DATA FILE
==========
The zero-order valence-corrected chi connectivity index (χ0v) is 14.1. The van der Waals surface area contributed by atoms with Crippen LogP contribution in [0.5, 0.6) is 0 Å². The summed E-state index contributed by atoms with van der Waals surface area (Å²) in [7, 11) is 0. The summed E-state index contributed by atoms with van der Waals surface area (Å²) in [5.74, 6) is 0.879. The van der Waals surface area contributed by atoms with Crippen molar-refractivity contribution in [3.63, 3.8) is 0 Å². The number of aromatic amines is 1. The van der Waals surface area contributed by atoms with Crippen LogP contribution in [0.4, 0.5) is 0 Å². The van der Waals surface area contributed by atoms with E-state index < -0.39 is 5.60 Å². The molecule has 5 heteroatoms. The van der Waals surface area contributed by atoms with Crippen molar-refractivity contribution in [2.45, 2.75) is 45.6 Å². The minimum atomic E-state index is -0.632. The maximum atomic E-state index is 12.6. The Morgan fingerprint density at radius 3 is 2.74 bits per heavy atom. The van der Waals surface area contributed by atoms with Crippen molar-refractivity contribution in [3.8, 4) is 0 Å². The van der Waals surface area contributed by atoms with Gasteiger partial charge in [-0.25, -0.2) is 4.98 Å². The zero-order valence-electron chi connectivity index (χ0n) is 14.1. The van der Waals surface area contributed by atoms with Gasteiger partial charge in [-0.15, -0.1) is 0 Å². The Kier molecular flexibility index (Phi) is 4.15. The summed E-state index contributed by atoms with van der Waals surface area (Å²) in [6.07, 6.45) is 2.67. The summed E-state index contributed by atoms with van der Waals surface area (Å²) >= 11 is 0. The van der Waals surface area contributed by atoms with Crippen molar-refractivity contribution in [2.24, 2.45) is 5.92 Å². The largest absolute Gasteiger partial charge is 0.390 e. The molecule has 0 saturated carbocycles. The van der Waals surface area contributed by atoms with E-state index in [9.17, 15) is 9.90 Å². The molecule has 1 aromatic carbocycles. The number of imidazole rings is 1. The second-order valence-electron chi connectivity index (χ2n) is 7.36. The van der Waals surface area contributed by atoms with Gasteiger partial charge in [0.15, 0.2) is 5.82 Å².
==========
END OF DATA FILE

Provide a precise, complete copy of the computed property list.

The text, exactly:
The zero-order valence-corrected chi connectivity index (χ0v) is 14.1. The van der Waals surface area contributed by atoms with Crippen LogP contribution in [0.5, 0.6) is 0 Å². The summed E-state index contributed by atoms with van der Waals surface area (Å²) in [7, 11) is 0. The summed E-state index contributed by atoms with van der Waals surface area (Å²) in [5.74, 6) is 0.879. The van der Waals surface area contributed by atoms with Crippen molar-refractivity contribution in [3.63, 3.8) is 0 Å². The number of aromatic amines is 1. The van der Waals surface area contributed by atoms with Crippen LogP contribution in [0.4, 0.5) is 0 Å². The van der Waals surface area contributed by atoms with E-state index < -0.39 is 5.60 Å². The molecule has 5 heteroatoms. The van der Waals surface area contributed by atoms with Crippen molar-refractivity contribution in [2.45, 2.75) is 45.6 Å². The minimum atomic E-state index is -0.632. The maximum atomic E-state index is 12.6. The Morgan fingerprint density at radius 3 is 2.74 bits per heavy atom. The van der Waals surface area contributed by atoms with Crippen molar-refractivity contribution in [3.8, 4) is 0 Å². The van der Waals surface area contributed by atoms with Gasteiger partial charge in [-0.25, -0.2) is 4.98 Å². The zero-order valence-electron chi connectivity index (χ0n) is 14.1. The van der Waals surface area contributed by atoms with Gasteiger partial charge in [-0.15, -0.1) is 0 Å². The Kier molecular flexibility index (Phi) is 4.15. The summed E-state index contributed by atoms with van der Waals surface area (Å²) in [6.07, 6.45) is 2.67. The summed E-state index contributed by atoms with van der Waals surface area (Å²) >= 11 is 0. The van der Waals surface area contributed by atoms with Crippen molar-refractivity contribution in [2.24, 2.45) is 5.92 Å². The largest absolute Gasteiger partial charge is 0.390 e. The molecule has 0 saturated carbocycles. The van der Waals surface area contributed by atoms with E-state index in [9.17, 15) is 9.90 Å². The molecule has 1 aromatic carbocycles. The number of imidazole rings is 1. The second-order valence-electron chi connectivity index (χ2n) is 7.36. The van der Waals surface area contributed by atoms with Gasteiger partial charge in [0.15, 0.2) is 5.82 Å².